Hours of Work and Overtime Factsheet


Hours of Work and Overtime in BC

Most employees are covered by the hours of work and overtime provisions explained in this factsheet. Some employees, such as transportation, oil and gas, silviculture, high technology and farm workers, are covered by different provisions, which are explained in the factsheets for those sectors.

Meal breaks
An employee must not work more than five hours in a row without a 30-minute meal break.

An employee does not have to be paid for a meal break unless he or she is required to work or be available for work during a meal break.

Employers are not required to provide coffee breaks.

Split shifts
A split shift must be completed within 12 hours of when the shift started.

Minimum daily pay
An employee who reports for work must be paid for at least two hours, even if the employee works less than two hours.

If an employee who is scheduled for more than eight hours reports for work, the employee must be paid for at least four hours.

If work stops for a reason completely beyond the employer’s control, the employee must be paid for two hours or the actual time worked, whichever is greater.

An employee who reports to work but is unfit for work only has to be paid for time actually worked, even if it is less than two hours.

An employee who is not in compliance with Part 3 of the Workers Compensation Act, or the Occupational Health and Safety Regulation, only has to be paid for time actually worked, even if it is less than two hours.

Hours free from work
An employee must have at least 32 hours in a row free from work each week. If an employee works during this period, he or she must be paid time-and-a-half for all hours worked. This means that an employee who works seven days in a week must be paid time-and-a-half for one of the days, even if the employee worked less than 40 hours in total. The employer may pay time-and-a-half on the day with the least number of hours.

 

Sun

Mon

Tues

Wed

Thurs

Fri

Sat

Hours

4

5

5

4

5

5

5

Regular

4

5

5

 

5

5

5

1½ x

 

 

 

4

 

 

 

2 x

 

 

 

 

 

 

 

An employee is entitled to have eight hours off between shifts unless required to work because of an emergency.

No excessive hours
An employer must not require or allow an employee to work excessive hours or hours harmful to the employee's health or safety.

Overtime
A week runs from Sunday through Saturday for the purposes of calculating overtime.

Both the number of hours worked in a day and the number of hours worked in a week must be looked at when calculating overtime.

Daily overtime
After working eight hours in a day an employee must be paid time-and-a-half for the next four hours worked, and double time for all hours worked in excess of 12 hours in a day. This applies even if the employee works less than 40 hours in a week.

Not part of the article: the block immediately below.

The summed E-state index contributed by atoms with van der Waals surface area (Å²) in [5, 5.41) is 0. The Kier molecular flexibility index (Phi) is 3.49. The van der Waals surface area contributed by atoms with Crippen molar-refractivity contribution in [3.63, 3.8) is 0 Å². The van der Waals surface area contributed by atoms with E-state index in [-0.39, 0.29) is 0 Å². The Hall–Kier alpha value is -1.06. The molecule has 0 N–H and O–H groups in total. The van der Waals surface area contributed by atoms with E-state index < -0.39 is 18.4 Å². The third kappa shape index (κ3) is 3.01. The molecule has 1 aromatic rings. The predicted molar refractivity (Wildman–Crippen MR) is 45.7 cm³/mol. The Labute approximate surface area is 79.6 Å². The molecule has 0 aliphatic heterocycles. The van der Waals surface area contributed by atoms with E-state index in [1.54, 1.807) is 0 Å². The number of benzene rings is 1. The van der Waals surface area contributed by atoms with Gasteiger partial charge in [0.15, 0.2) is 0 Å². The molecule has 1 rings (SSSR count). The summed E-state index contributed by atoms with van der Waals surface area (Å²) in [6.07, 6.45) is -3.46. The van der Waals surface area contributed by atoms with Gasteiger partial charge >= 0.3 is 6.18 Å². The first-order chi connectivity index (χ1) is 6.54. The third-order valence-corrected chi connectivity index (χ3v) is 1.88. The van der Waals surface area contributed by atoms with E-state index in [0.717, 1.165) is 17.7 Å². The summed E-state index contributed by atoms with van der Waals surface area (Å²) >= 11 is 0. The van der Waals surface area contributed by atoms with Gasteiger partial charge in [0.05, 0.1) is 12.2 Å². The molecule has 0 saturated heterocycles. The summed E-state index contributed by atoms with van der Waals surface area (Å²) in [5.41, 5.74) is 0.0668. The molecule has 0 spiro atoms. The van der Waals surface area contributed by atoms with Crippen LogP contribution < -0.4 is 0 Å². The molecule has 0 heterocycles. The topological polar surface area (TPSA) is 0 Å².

Sun

Mon

Tues

Wed

Thurs

Fri

Sat

Hours

 

8

10

6

13

 

 

Regular

 

8

8

6

8

 

 

1½ x

 

 

2

 

4

 

 

2 x

 

 

 

 

1

 

 

Total hours worked in the week: 37
Hours paid at time-and-a-half: 6
Hours paid at double time: 1

Weekly overtime
An employee who works more than 40 hours in a week must be paid time-and-a-half after 40 hours. This applies even if the employee never works more than eight hours in a day.

Only the first eight hours worked each day are used to calculate total hours for weekly overtime.

 

Sun

Mon

Tues

Wed

Thurs

Fri

Sat

Hours

 

8

7

8

8

7

7

Regular

 

8

7

8

8

7

2

1½ x

 

 

 

 

 

 

5

2 x

 

 

 

 

 

 

 

Total hours worked in the week: 45
Hours paid at time-and-a-half: 5

Averaging agreements
For information on overtime for employees working under averaging agreements please see the Averaging Agreements factsheet.

Banking overtime
At an employee’s written request, an employer may establish a time bank. Overtime hours are credited to the time bank instead of being paid in the pay period in which they are earned.

An employee may ask an employer at any time to pay out all or part of the wages credited to the bank. The employee may also request time off with pay for some mutually agreed period, or request in writing that the bank be closed.

Upon receiving an employee’s request to close the bank, the employer must pay the outstanding balance to the employee.

An employer may close an employee’s time bank after giving the employee one month’s written notice.

When an employer closes an employee’s time bank, the employer must, within six months, either:

  • pay the employee all of the overtime wages credited to the time bank;
  • allow the employee to use the credited overtime wages to take time off with pay; or
  • pay the employee for part of the wages credited to the time bank and allow the employee to use the remainder of the credited overtime wages to take time off with pay.

Overtime must be used or paid out at the rate it was earned. For example, an employee who banks two hours at time-and-a-half is entitled to three hours off or three hours’ pay.


Ministry of Labour
Employment Standards Branch
Province of British Columbia

This factsheet has been prepared for general information purposes. It is not a legal document. Please refer to the Employment Standards Act and Regulation for purposes of interpretation and application of the law. June 2008

For more information, please contact the Employment Standards Branch.